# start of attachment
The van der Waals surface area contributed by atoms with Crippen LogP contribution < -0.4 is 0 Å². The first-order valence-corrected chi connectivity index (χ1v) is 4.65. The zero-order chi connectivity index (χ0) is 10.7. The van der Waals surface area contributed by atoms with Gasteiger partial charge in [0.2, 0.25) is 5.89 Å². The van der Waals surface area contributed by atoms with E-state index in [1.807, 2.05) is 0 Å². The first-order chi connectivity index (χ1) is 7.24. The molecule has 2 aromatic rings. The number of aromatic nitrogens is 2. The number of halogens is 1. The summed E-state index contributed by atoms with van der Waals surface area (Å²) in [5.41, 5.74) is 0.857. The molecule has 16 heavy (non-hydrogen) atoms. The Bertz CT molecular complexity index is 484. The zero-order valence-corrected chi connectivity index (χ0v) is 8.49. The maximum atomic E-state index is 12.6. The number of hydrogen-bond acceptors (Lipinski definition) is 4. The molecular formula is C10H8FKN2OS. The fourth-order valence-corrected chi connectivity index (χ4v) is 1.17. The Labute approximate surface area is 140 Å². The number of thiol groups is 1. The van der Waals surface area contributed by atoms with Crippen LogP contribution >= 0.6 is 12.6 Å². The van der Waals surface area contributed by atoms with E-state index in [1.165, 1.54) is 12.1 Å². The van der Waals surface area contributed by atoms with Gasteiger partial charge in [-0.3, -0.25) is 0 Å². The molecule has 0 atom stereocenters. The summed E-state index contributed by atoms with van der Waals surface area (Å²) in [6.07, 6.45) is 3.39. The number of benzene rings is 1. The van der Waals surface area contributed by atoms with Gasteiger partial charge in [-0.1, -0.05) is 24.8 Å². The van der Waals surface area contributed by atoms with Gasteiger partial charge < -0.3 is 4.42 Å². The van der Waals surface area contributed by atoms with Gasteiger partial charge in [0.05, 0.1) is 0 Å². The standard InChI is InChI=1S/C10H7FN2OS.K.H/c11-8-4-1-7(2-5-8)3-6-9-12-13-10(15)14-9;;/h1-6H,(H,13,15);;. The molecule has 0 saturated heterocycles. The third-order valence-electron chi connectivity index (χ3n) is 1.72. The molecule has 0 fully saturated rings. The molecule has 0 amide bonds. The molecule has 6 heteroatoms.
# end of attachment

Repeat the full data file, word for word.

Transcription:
The van der Waals surface area contributed by atoms with Crippen LogP contribution < -0.4 is 0 Å². The first-order valence-corrected chi connectivity index (χ1v) is 4.65. The zero-order chi connectivity index (χ0) is 10.7. The van der Waals surface area contributed by atoms with Gasteiger partial charge in [0.2, 0.25) is 5.89 Å². The van der Waals surface area contributed by atoms with E-state index in [1.807, 2.05) is 0 Å². The first-order chi connectivity index (χ1) is 7.24. The molecule has 2 aromatic rings. The number of aromatic nitrogens is 2. The number of halogens is 1. The summed E-state index contributed by atoms with van der Waals surface area (Å²) in [5.41, 5.74) is 0.857. The molecule has 16 heavy (non-hydrogen) atoms. The Bertz CT molecular complexity index is 484. The zero-order valence-corrected chi connectivity index (χ0v) is 8.49. The maximum atomic E-state index is 12.6. The number of hydrogen-bond acceptors (Lipinski definition) is 4. The molecular formula is C10H8FKN2OS. The fourth-order valence-corrected chi connectivity index (χ4v) is 1.17. The Labute approximate surface area is 140 Å². The number of thiol groups is 1. The van der Waals surface area contributed by atoms with Crippen LogP contribution >= 0.6 is 12.6 Å². The van der Waals surface area contributed by atoms with E-state index in [1.165, 1.54) is 12.1 Å². The van der Waals surface area contributed by atoms with Gasteiger partial charge in [-0.3, -0.25) is 0 Å². The molecule has 0 atom stereocenters. The summed E-state index contributed by atoms with van der Waals surface area (Å²) in [6.07, 6.45) is 3.39. The number of benzene rings is 1. The van der Waals surface area contributed by atoms with Gasteiger partial charge in [-0.1, -0.05) is 24.8 Å². The van der Waals surface area contributed by atoms with Gasteiger partial charge < -0.3 is 4.42 Å². The van der Waals surface area contributed by atoms with Gasteiger partial charge in [0.05, 0.1) is 0 Å². The standard InChI is InChI=1S/C10H7FN2OS.K.H/c11-8-4-1-7(2-5-8)3-6-9-12-13-10(15)14-9;;/h1-6H,(H,13,15);;. The molecule has 0 saturated heterocycles. The third-order valence-electron chi connectivity index (χ3n) is 1.72. The molecule has 0 fully saturated rings. The molecule has 0 amide bonds. The molecule has 6 heteroatoms.